FS Earl Thomas made good on his threat Sunday to hold out for a contract extension. Since the market for expensive vets is quiet, the Seahawks desperately need to deal.
The Legion of Boom is over, but some of the malady lingers on.
FS Earl Thomas announced on his Twitter account Sunday morning that he will not attend the mandatory, three-day mini-camp starting Tuesday, resolving the biggest of off-season Seahawks speculations.
He’s a hold-out. CB Richard Sherman was a throw-away. SS Kam Chancellor’s status is officially unresolved, but he’s likely a turn-away.
Not only was the cumulative conclusion for the trio of stars decidedly an un-Hollywood finish, it is almost as bad as the G7 Summit meeting Friday, when seven heads of state emerged with faces suggesting severe intestinal disorders.
Thomas’s Seattle career is not over. He has this season left at $8.5 million, and wants a contract extension done before he sets foot on the lakeside greensward. But his future here has clouded up with the news, which contradicted a report in February that said his agents told the Seahawks front office that their client would not hold out.
Then again, this being Thomas, he could show up Tuesday, saying he changed his mind. Certainly, the Seahawks have gotten used to his mercurial nature. Pete Carroll thought Thursday Thomas would take part.
“Yeah, it’s mandatory. So we expect everybody to show up,” Carroll said after organized team activities, a voluntary program, ended. Thomas risks being fined up to $84,000 if he skips all three days. It’s up to the club to choose to fine him, but as percentage of $8.5 million, it’s a scratch.
I want to remain a Seahawk for the rest of my career but I also believe that based on my production over the last eight years that I’ve earned the right to have this taken care of as soon as possible. I want to have certainty in regards to the upcoming years of my career. I’m going to continue to work my craft and put in work so that I can add to the team and give us the best chance to win. I hope my teammates understand where I’m coming from I believe this is the right thing to do.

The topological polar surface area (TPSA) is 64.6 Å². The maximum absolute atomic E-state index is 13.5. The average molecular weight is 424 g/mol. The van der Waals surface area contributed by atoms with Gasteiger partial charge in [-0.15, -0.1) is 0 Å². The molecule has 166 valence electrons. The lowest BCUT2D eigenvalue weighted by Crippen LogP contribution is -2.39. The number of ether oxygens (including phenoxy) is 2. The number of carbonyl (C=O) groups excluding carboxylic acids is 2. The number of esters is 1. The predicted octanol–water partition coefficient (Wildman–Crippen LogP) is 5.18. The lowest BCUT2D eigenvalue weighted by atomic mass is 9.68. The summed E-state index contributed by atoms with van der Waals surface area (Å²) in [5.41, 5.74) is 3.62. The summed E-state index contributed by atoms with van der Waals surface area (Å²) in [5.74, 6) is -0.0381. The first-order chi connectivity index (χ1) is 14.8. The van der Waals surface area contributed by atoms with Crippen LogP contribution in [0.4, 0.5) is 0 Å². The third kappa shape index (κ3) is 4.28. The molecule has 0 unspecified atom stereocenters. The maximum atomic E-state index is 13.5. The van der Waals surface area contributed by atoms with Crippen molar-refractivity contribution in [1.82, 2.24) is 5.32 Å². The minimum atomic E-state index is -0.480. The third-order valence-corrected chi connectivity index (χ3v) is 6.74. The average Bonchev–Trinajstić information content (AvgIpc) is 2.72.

Chancellor thought a hold-out was the right thing to do in 2015, although his decision just ahead of training camp caught everyone, including teammates, by surprise. He had two years to go on his deal. The club insisted on sticking with policy by not re-negotiating until one year remained.
The club won, because Chancellor came back, tail tucked, with no improved deal. But the club also lost — the first two games, to be precise, before his return.
They did extend Chancellor’s deal before last season, which lasted nine games. At 29, they guaranteed him three years — including $6.8 million for 2018 and $5.2 million in 2019. So if Chancellor is cut, he’ll cost the Seahawks $12 million.
Former agent Joel Corry, now working for CBSSports.com, declared the deal the worst NFL contract extension for a team in 2017.
The development is important to give context to the Thomas standoff. The Seahawks want Thomas back and happy for all that he brings to Carroll’s prime directive of denial of the deep ball. It is well explained in this tweet by ESPN’s Mike Sando:
My best case for Thomas’ deserving raise would focus on SEA defensive performance with him on/off field past two seasons (see table). The team has to decide how long he can be such an impact player in the future. pic.twitter.com/Z15hs8CgOZ
— Mike Sando, ESPN.com (@SandoESPN) June 10, 2018
But Carroll and general manager John Schneider fear a repeat of the Chancellor travail. Thomas is the same age as was Chancellor when he was extended. Giving Thomas a third contract — and a more expensive one; Thomas wants to be the game’s highest-paid safety at more than $13 million annually — only to see him get injured or otherwise fall off, would make for a fiasco.
That potential outcome was the reason the Seahawks were open about fielding trade inquiries for Thomas before the draft. Rumors had the Seahawks seeking a first- and a third-round pick, but all NFL teams knew the Seahawks were desperate. A report after the draft said that the best offer made by the Dallas Cowboys, the likeliest destination, was a third-rounder.
The Seahawks said no then. What about now?
Post-draft, teams are excited about new players and have lost any urgency to trade for an expensive veteran they may only rent for a season. Any pick the Seahawks might acquire would be for 2019 and of no help in September. So until players start getting hurt in fall camp and the fake season, the market is merely a murmur.
That means the Seahawks have to negotiate. Six weeks remain until camp, so there’s time. But according to overthecap.com, the Seahawks have only $11 million in cap space, and have to consider extensions for LT Duane Brown and DE Frank Clark, as well as WR Tyler Lockett.
Depending on degree of urgency, a team can always make a deal happen. The Seahawks will have much more cap room in 2019, so perhaps Thomas can take less in 2018 for a bigger payday down the road.
The call in this drama is tough. But since the last best chance for trade value evaporated with the draft, the Seahawks need to sign Thomas, a six-time Pro Bowl selection and a three-time All-Pro, to the big extension, then play the season and see what happens with the team and the market.
If they bust by midseason, he and his settled contract can be dealt for 2019 picks. If the Seahawks are better in October than anyone is predicting in June, then play on.
Losing the entire Legion of Boom at once is like a bad cliffhanger ending in a Marvel movie. If none of the superheroes remains for the rescue, nobody shows up to watch the sequel.